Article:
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Sustainability in the industry: where do we go next?

Features | December 10, 2018 | By:

Textiles are part of a larger, more comprehensive sustainability picture.
In-situ plasma reactions with various nonfluoro precursors have been used to make the surface of a textile hydrophobic. Photo: SMITA Research Lab, Indian Institute of Technology.

Sustainability may be understood as a way to judiciously consume resources while leaving, or even enhancing, the availability of resources for future generations. The term “sustainability” has developed a powerful vibe that impacts our society in general and the business community, specifically.

Environmental contamination stresses the human population, as well as animal and plant biodiversity. It is significant that recognition of these dynamics has prompted governments to take sustainability seriously and move to regulate the use of certain products.

In October 2018, the European Parliament voted to ban certain single-use plastics by 2021. According to the EU parliament, the main reason behind the ban is marine pollution, which affects biodiversity. Similarly, certain states in India have banned the use of thin, polyethylene single-use bags.

Articulating the issues

Sustainability means different things to different folks—conserving resources, use of natural materials, use of alternate energy sources and use of green technologies are some examples. Sustainability for many rests on the 3 E’s: environment, economics and energy. In other words, one must be cognizant of environmental sustainability, economic viability and energy-process efficiency. If projects and products are planned with careful consideration of the 3 E’s, we may preserve the world in a better way.

Professor Sridhar Narayanan, Chennai, India-based educator and a corporate social responsibility advocate, is of the opinion that those with the power and means to do so, have the highest responsibility to ensure that our acts are supportive and responsible towards enhancing a better environment for future generations.

Professor Ronald Kendall, a former president of the Society of Environmental Toxicology and Chemistry says that with the increasing global human population and demand for food, fiber and fresh water, the issue of toxic chemical pollution continues to be a challenging concern as we seek to provide the scientific data to enhance sustainability of resources for both humans and biodiversity on the planet.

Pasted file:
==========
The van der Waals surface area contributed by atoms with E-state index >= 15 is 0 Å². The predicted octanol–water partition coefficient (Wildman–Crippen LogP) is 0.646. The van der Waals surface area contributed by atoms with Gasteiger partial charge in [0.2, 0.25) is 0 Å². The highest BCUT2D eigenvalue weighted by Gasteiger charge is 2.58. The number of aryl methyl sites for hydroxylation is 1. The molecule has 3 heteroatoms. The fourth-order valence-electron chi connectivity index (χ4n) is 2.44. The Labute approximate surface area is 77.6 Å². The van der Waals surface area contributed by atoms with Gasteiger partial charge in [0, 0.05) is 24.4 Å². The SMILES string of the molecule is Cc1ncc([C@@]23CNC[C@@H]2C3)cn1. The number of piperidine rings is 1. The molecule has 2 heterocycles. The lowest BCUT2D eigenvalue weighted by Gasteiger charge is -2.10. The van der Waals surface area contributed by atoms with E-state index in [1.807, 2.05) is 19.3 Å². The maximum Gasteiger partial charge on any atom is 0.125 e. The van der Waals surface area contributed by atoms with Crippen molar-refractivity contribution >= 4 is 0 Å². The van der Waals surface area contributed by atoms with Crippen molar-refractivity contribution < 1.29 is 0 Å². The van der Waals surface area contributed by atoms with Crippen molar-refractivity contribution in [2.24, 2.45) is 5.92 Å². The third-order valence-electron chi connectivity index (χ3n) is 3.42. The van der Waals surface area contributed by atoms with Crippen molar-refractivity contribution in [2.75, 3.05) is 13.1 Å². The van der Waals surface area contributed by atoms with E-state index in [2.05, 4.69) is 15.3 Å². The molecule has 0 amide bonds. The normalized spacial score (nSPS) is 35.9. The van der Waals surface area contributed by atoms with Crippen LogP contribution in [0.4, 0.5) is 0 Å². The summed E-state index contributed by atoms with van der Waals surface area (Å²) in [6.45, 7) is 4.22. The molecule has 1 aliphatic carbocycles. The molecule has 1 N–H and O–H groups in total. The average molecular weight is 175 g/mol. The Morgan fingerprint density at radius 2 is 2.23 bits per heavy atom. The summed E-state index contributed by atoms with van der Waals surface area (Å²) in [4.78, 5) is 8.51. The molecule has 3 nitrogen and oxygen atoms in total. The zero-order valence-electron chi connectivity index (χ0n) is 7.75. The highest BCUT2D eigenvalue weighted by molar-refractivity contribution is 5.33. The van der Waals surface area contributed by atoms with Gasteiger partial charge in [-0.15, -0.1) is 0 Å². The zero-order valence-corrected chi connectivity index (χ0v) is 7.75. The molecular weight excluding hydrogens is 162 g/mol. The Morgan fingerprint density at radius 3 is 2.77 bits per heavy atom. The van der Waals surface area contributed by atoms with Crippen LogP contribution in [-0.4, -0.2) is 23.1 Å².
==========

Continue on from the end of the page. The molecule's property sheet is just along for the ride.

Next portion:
The advanced textiles sector
Integrated pest management and Bt [insect-resistant] technology have helped to make cotton production today more sustainable.

While the industrial fabrics sector is heavily dependent on synthetic fibers, the industry is exploring the use of alternative fibers such as hemp, cotton and polylactic acid (PLA) fibers to develop products. Still to be sorted out is the cost issue in using new and emerging raw materials. In addition to the increased awareness on alternative fibers, new processes are being explored, including atmospheric plasma techniques to impart new surface finishing effects, supercritical carbon dioxide, lasers, and phase-changing materials. The plasma processing techniques have become commercial with wide-width machines currently available.

The advanced textile industry has adopted the use of atmospheric pressure plasma technology to re-shape their manufacturing processes for enhanced sustainability, economy and efficiency. The use of continuous atmospheric plasma technology for improving the uptake and adhesion of dyes, inks, coatings and adhesives has replaced many complex and polluting chemical processes in the industry. Specifically, the use of water, harmful chemicals and energy is significantly reduced in comparison to conventional textile treatment methods, according to Rory Wolf, business unit manager of ITW Pillar Technologies, Hartland, Wis.